This thing has become a nightmare !!!

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Scoundrel

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Jan 6, 2006
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Corona, California
Unfortunately I am the typical first time buyer and made every mistake you can when purchasing a used RV. I?ve spent nearly $4000 in repairs and I haven?t even got it out of the driveway. My wife is really trying to be supportive but you can see the look on her face she is starting to think I made a huge mistake?.... :mad:


The only good thing is I can fix nearly anything myself except when it comes to electrical wiring. Which brings me to me next problem on my list, the dash panel lights. For the first couple of weeks they worked fine and then one evening I was working on replacing the headlights. I went in to turn the lights on and I noticed the dash panel lights wouldn?t go on. I know the normal routine of checking fuses ( we won?t go into how long it took me to find them) and all the fuses were good. I turned the pull knob of the switch to the right and left thinking the dimmer may have been turned off but that wasn?t the problem because it had no effect on the dash lights. So if the fuses are good is it the push/pull light switch that went bad? And if so where do I get a replacement, at the Chevy dealer or Fleetwood dealer? ???



     
 

Kenneth

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Nov 21, 2005
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438
Scoundrel,

Unplug the switch and take it with you to a national auto parts store, like Autozone,they should be able to match it up with the correct one. If memory serves me right the dash lights are all on, one printed circuit board,you should be able to pull one of the bulbs out and look to see if the bulb itself is burnt.
 

Scoundrel

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Corona, California
The black plastic knob doesn't appear to come off without breaking it. As far as the individual dash lights, I pulled them and they all were check to be good. I did notice however that one of the lights/plug was missing from its hole. I assumed it was always that way. If its because it's not there then it had to have happened in the last few days which means its somewhere on the floor. I'll check.... In the mean time I'll remove the switch and replace it and see if that corrects the problem. If I can't find the light then that will become another problem part to find..... :-\

   
 

Kenneth

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Nov 21, 2005
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438
Scoundrel said:
The black plastic knob doesn't appear to come off without breaking it...... :-\

Should be a small clip on the base of the knob, pull the knob out and feel the bottom(base) takes an angled tool,I used a fish hook to release it.
 

Gary RV_Wizard

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Feb 2, 2005
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At my Silver Springs FL home
Headlamps and dash lights are usually separately powered even though they are controlled through the same switch. Usually a big circuit breaker for headlamps and a small fuse for the dash lights.  The dimmer control may have failed, but it seems suspicious that the dash stopped working while you changed headlamps. If you can figure out which wire powers the dash lights, you could try to bypass the switch to see if that's it. Use a fused wire to bypass, though, in case there is a short somewhere n the dash light circuit.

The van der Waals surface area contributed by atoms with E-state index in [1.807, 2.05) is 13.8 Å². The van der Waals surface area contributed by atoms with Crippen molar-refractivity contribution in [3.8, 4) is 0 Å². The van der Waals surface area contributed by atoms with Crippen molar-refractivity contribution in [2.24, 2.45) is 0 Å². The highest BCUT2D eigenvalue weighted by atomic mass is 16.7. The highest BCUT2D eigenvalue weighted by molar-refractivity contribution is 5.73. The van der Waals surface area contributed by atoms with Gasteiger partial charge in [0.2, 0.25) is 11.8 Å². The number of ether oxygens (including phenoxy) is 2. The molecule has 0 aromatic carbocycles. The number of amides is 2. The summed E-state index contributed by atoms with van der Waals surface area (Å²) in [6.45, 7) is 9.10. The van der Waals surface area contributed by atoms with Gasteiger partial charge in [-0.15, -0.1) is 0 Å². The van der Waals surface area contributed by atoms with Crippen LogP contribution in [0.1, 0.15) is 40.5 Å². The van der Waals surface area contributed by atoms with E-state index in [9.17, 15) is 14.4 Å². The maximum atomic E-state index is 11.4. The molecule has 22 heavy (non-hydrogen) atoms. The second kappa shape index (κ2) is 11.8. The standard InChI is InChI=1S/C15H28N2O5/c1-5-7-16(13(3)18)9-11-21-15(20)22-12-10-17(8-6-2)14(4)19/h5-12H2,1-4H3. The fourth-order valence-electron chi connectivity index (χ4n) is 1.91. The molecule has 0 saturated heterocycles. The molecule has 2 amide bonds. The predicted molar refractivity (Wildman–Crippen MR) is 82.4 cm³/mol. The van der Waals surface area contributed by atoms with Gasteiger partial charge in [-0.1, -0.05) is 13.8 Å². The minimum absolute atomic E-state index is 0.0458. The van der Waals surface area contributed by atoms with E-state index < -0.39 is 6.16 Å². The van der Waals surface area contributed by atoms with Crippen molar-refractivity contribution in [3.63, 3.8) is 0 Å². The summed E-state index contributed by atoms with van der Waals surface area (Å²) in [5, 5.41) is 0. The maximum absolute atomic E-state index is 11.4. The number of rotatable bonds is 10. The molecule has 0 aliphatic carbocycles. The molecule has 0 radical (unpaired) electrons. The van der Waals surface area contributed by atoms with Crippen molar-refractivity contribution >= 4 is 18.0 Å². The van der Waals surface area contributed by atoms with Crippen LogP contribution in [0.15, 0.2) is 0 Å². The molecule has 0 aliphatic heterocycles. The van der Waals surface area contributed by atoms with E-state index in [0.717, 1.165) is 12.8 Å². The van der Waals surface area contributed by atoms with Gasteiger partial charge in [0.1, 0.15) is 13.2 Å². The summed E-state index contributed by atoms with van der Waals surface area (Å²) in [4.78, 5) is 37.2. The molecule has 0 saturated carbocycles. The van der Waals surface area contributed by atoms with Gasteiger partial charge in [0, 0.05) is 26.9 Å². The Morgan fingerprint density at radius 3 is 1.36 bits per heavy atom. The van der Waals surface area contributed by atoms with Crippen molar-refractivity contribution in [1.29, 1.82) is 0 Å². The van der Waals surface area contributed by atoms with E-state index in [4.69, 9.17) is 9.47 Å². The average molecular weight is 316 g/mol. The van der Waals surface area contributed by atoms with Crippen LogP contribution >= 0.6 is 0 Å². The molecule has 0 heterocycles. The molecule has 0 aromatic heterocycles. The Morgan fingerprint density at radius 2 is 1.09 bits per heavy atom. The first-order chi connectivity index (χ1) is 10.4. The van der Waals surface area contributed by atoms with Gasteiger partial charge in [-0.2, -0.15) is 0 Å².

Karl

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Elkhart Lake, WI for the summer. Work at Road Amer
Also, if you didn't already do so, check the fuses with an ohmmeter. Those automotive fuses may LOOK good when, in fact, they aren't. The dash lights usually will be connected in parallel and connect to the headlight switch with one spade connector for the hot side and another going to some ground point (maybe to the switch, but unlikely). Follow them back and make sure they're securely connected. Do this with all connections to the headlight switch. It is not uncommon for a dash panel to have empty holes as they may be common to several different vehicles; some with different gauge placements. If there's no connector for it, don't worry about it.
 

Scoundrel

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Corona, California
I'll look at all the options. I just purchased a Multimeter. Now.....I need to read the manual to learn how to use it. That should take a couple of weeks..... ::)
 

John From Detroit

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Apr 12, 2005
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Davison Michigan
Karl said:
Don,

Main thing to remember about multimeters is to have a supply of spare fuses... for when you have it set to read current and accidently put it across a voltage source. :)

I t hink I totalled one of my multimeters (Naturally the best one) doing that.... Will send in for repair as it's worth repairing, when I get back

Heck, not only do I carry spare fuses... I carry spare meters... I have 4 in this rig ranging in purchase price from a dollar, yes a dollar, to about 150 list (I paid way less)
 

Chet18013

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Mar 5, 2005
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Full time in RV. Home is where we are parked